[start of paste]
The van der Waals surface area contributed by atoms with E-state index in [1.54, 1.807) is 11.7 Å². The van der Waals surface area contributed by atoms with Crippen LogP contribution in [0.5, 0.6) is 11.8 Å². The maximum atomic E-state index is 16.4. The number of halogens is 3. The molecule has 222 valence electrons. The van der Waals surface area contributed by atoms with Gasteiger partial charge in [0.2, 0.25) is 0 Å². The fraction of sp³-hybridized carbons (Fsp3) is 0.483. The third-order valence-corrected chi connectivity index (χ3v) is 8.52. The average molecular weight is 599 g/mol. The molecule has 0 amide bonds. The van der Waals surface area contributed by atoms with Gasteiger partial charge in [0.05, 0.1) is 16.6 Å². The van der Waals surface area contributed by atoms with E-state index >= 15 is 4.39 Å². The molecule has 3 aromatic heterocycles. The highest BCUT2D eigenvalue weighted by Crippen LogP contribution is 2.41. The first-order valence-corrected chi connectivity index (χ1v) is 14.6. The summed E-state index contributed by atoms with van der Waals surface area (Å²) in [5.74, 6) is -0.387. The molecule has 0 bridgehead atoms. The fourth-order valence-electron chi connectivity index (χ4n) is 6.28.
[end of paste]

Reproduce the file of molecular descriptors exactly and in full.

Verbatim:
The van der Waals surface area contributed by atoms with E-state index in [1.54, 1.807) is 11.7 Å². The van der Waals surface area contributed by atoms with Crippen LogP contribution in [0.5, 0.6) is 11.8 Å². The maximum atomic E-state index is 16.4. The number of halogens is 3. The molecule has 222 valence electrons. The van der Waals surface area contributed by atoms with Gasteiger partial charge in [0.2, 0.25) is 0 Å². The fraction of sp³-hybridized carbons (Fsp3) is 0.483. The third-order valence-corrected chi connectivity index (χ3v) is 8.52. The average molecular weight is 599 g/mol. The molecule has 0 amide bonds. The van der Waals surface area contributed by atoms with Gasteiger partial charge in [0.05, 0.1) is 16.6 Å². The van der Waals surface area contributed by atoms with E-state index >= 15 is 4.39 Å². The molecule has 3 aromatic heterocycles. The highest BCUT2D eigenvalue weighted by Crippen LogP contribution is 2.41. The first-order valence-corrected chi connectivity index (χ1v) is 14.6. The summed E-state index contributed by atoms with van der Waals surface area (Å²) in [5.74, 6) is -0.387. The molecule has 0 bridgehead atoms. The fourth-order valence-electron chi connectivity index (χ4n) is 6.28.